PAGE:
The Olympics begin soon. They are an exciting example of what athletes can achieve with commitment and years of hard work. We are sometimes awestruck to see a longstanding record broken or when we watch a team or individual recover from what looked like certain defeat. We also might wonder what it feels like to be considered the best in the world as an athlete, to stand on that podium and have the gold medal put around your neck.
During the broadcasts, we hear back stories of determination, focus, and unrelenting effort, day after day, year after year. We also hear stories of personal and family sacrifice — financial stress, injury and rehabilitation, living apart from loved ones, and missing milestones that most young people enjoy. In addition, as we watch coaches being interviewed, we realize that even an individual competition is really a team effort.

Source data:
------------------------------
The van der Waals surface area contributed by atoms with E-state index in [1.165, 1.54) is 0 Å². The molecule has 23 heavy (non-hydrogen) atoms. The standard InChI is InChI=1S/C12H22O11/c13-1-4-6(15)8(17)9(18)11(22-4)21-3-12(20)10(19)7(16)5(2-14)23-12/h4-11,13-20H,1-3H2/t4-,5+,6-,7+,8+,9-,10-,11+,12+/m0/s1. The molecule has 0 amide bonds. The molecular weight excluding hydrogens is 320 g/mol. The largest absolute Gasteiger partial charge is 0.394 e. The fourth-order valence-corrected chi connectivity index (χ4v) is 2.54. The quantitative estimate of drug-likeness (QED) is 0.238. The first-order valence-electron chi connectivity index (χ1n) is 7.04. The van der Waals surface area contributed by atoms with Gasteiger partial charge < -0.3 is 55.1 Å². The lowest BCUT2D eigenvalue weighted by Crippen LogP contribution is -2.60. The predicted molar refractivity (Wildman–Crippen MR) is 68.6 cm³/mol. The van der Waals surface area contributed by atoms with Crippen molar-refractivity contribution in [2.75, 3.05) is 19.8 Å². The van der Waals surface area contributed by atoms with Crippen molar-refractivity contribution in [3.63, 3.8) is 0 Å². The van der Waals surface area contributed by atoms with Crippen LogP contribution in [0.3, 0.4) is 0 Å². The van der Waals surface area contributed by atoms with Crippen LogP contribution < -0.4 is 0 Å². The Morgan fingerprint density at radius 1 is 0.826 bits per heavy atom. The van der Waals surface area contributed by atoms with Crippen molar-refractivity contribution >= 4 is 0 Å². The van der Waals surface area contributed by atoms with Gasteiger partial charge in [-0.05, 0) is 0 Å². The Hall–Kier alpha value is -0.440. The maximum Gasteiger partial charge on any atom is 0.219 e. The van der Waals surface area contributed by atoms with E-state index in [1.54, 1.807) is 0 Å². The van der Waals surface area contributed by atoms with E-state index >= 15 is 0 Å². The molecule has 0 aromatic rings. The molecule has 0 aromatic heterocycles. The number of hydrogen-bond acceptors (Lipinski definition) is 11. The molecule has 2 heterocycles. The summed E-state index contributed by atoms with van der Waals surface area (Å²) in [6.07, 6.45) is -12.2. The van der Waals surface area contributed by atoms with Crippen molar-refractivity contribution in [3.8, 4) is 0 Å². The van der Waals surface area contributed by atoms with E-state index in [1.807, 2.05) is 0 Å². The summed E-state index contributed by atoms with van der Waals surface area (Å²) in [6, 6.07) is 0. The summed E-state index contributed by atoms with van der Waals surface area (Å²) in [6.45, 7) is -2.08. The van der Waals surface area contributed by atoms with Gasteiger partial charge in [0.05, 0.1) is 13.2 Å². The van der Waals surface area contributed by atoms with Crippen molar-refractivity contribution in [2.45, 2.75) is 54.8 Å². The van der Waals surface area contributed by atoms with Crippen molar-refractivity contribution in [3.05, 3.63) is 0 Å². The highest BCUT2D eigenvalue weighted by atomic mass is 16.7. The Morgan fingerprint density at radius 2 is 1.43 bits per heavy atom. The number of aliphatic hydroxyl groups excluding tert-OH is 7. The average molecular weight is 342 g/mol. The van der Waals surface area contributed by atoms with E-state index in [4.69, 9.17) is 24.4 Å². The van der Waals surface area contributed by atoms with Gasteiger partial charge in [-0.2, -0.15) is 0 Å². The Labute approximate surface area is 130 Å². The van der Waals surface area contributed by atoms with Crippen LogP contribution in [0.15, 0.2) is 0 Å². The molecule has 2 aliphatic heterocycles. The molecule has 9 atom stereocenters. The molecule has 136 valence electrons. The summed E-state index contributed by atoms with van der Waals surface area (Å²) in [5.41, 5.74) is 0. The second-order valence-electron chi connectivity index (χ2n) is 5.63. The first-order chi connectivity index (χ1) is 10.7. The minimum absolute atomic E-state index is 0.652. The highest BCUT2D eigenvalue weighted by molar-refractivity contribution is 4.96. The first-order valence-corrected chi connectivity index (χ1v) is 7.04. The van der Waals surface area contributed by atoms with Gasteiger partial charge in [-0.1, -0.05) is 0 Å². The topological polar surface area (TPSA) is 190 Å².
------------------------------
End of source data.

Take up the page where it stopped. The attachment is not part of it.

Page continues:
In American society we are fond of the “self-made” man (or woman) myth that someone can make it without the help or support of any others. Granted, there are individuals who face huge obstacles and overcome seemingly insurmountable odds to achieve personal and public success.
With a deeper look, though, you usually find people in their lives who encouraged and believed in them. It may have been a relative, a teacher, a counselor, a coach, a friend, or a teammate, but someone cared and offered assistance of some sort.
Many factors are important as we follow our chosen path to success, perhaps even to greatness. Much of our progress does depend on our own drive and effort. But while you are patting yourself on the back, think about others who helped you make it “on your own.” Success is always plural.